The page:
AP-Newswatch

Financial News
March 21, 2023
AP Sports
March 21, 2023
AP-Newswatch

AP-News Summary Brief

WASHINGTON (AP) — U.S. officials say the Pentagon is speeding up its delivery of Abrams tanks to Ukraine, opting to send a refurbished older model that can be ready faster. The aim is to get the 70-ton battle powerhouses to the Russia-Ukraine war zone in eight to 10 months. The original plan was to send 31 newer M1A2 Abrams, which could’ve taken a year or two to build and ship. But officials said Tuesday the decision was made to send the older M1A1 version, which can be taken from Army stocks and will be easier for Ukrainian forces to learn to use and maintain. Pentagon officials are expected to make a formal announcement Tuesday.

Los Angeles schools shut down as staff begin 3-day strike

LOS ANGELES (AP) — Tens of thousands of workers in the Los Angeles Unified School District are walking off the job over stalled contract talks. They’re being joined Tuesday in solidarity by teachers for a planned three-day strike that’s shutting down the nation’s second-largest school system. Demonstrations began at a bus yard and are planned at schools across the city by members of Local 99 of the Service Employees International Union, which represents about 30,000 teachers’ aides, special education assistants, bus drivers, custodians, cafeteria workers and other support staff. They are demanding better wages and increased staffing. Superintendent Alberto M. Carvalho says the union has refused to negotiate.

Recovering teacher shot by 6-year-old: ‘It’s changed me’

RICHMOND, Va. (AP) — A Virginia teacher who was shot and wounded by her 6-year-old student says it has changed her life and she has vivid memories and nightmares about that day. First-grade teacher Abby Zwerner spoke publicly for the first time since the Jan. 6 shooting during an exclusive interview with NBC’s Savannah Guthrie that partially aired Tuesday morning on “Today.” Zwerner said she’ll never forget the look on the student’s face while he pointed the gun at her. She said she’s still in shock and can’t make sense of it, but she thinks about it daily and it has changed her life.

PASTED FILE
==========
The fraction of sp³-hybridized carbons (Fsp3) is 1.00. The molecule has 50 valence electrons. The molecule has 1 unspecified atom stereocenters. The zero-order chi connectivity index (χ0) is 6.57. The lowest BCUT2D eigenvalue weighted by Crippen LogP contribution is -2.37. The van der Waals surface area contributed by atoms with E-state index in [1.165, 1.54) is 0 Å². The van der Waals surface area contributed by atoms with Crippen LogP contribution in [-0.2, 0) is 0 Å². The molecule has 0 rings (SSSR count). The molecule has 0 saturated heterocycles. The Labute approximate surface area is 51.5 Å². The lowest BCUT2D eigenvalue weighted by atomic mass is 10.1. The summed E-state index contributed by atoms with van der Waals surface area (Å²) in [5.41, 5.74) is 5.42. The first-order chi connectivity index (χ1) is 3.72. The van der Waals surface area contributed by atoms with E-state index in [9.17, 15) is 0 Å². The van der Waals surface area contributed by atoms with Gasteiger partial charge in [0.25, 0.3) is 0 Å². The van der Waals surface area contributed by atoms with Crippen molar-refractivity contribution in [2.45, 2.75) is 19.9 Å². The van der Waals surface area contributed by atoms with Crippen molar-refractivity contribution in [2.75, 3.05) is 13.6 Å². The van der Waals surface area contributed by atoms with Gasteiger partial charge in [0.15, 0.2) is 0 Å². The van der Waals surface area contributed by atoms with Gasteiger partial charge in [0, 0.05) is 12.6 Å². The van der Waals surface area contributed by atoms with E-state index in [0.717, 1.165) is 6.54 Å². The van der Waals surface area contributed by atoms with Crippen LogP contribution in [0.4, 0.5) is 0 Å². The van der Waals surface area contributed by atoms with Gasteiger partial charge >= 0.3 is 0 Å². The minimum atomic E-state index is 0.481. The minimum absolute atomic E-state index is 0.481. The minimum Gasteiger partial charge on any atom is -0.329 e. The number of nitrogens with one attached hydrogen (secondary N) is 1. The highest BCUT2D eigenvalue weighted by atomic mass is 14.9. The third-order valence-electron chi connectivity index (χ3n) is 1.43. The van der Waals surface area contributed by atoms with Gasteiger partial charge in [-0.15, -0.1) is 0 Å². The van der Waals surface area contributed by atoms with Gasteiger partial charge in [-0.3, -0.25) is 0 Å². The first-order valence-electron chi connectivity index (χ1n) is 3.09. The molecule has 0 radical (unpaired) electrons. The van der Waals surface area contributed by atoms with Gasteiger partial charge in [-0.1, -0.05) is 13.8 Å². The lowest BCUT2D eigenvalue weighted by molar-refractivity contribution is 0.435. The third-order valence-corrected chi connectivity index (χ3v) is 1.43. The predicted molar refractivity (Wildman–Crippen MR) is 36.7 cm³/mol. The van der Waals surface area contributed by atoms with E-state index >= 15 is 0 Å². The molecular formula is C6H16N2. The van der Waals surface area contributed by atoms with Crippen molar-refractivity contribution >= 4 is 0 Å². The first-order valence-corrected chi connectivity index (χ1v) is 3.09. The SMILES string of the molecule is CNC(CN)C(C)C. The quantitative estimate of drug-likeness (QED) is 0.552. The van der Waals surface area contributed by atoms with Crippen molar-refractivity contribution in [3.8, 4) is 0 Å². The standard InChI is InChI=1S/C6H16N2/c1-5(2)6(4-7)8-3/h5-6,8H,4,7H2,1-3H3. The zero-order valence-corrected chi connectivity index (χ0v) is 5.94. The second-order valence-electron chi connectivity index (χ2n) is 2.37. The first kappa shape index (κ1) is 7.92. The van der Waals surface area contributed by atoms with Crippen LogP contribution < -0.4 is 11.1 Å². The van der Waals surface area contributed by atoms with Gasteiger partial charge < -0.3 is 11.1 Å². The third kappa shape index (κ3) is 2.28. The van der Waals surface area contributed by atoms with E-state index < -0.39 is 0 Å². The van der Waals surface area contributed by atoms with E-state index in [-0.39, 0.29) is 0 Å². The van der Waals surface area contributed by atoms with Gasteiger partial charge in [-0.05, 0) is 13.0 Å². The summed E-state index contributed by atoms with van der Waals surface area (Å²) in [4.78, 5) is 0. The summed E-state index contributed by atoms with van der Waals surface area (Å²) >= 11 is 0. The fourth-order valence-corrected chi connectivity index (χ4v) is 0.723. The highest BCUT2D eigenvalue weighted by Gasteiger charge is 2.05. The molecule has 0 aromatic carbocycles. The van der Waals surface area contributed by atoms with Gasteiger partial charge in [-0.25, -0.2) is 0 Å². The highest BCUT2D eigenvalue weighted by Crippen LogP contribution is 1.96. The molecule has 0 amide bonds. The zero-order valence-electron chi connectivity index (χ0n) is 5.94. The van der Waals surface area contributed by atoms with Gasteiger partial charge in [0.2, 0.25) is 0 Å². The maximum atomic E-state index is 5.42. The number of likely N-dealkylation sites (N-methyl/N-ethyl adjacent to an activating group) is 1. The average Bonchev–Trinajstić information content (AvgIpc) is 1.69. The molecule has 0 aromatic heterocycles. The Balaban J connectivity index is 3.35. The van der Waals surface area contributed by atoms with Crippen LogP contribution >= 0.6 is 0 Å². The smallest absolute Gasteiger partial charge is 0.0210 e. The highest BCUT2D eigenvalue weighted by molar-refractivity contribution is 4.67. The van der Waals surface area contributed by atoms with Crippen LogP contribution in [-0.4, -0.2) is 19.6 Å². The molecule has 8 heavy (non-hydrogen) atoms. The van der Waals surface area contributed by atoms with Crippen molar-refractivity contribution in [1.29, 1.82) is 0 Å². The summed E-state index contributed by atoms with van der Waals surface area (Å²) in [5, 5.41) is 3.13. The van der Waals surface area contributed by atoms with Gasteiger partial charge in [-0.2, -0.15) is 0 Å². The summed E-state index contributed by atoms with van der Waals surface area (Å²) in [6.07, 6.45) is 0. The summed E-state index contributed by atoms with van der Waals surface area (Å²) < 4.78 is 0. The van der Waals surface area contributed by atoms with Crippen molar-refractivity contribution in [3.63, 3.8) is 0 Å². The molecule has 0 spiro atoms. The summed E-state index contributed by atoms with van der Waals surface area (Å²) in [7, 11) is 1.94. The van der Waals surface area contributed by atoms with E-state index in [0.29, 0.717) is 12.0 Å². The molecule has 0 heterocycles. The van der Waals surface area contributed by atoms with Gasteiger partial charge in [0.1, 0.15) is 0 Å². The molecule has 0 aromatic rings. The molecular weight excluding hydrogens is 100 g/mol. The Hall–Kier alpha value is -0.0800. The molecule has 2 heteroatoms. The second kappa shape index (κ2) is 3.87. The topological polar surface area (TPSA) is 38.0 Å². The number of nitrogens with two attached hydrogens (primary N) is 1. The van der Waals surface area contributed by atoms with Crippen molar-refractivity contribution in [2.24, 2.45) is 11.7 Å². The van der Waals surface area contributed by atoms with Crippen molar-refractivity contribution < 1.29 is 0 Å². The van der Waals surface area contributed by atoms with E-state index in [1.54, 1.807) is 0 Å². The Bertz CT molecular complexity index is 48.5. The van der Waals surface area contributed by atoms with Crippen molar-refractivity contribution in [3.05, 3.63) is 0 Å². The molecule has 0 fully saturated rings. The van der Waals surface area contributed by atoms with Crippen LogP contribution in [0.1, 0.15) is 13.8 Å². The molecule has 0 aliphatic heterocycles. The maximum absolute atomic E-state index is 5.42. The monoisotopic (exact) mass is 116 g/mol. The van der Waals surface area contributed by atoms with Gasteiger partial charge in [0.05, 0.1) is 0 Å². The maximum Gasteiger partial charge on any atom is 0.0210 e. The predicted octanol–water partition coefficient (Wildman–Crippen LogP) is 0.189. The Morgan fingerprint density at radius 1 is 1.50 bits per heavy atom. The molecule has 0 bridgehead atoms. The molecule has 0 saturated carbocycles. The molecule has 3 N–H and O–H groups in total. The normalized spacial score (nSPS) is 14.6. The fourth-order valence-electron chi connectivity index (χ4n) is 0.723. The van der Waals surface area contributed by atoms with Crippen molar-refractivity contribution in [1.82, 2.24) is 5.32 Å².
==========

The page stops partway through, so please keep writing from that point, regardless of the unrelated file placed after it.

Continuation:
Army of lobbyists helped water down banking regulations

WASHINGTON (AP) — A handful of red-state Democrats were instrumental in helping Republicans secure a rollback of banking regulations sought by then-President Donald Trump in 2018. Now those changes are being blamed for contributing to the recent collapse of Silicon Valley Bank and Signature Bank that prompted a federal rescue and stoked anxiety about a broader banking contagion. The rollback was leveraged with a lobbying campaign that cost tens of millions of dollars and drew an army of more than 1,000 lobbyists into the effort. It also was seeded with ample campaign contributions. It offers a fresh reminder of the power that bankers wield in Washington, where the industry spends prodigiously.

Gwyneth Paltrow’s trial begins for Deer Valley ski crash

PARK CITY, Utah (AP) — Actor Gwyneth Paltrow goes on trial in the Utah ski town of Park City where she is accused in a lawsuit of crashing into a skier during a 2016 family ski vacation, leaving him with brain damage and four broken ribs. The retired optometrist suing the actor-turned-lifestyle influencer has accused her of skiing out of control at Deer Valley Resort. Paltrow has countered that he was actually the culprit in the collision, is overstating his injuries, and trying to exploit her celebrity and wealth. The trial starts Tuesday and is slated to last longer than a week.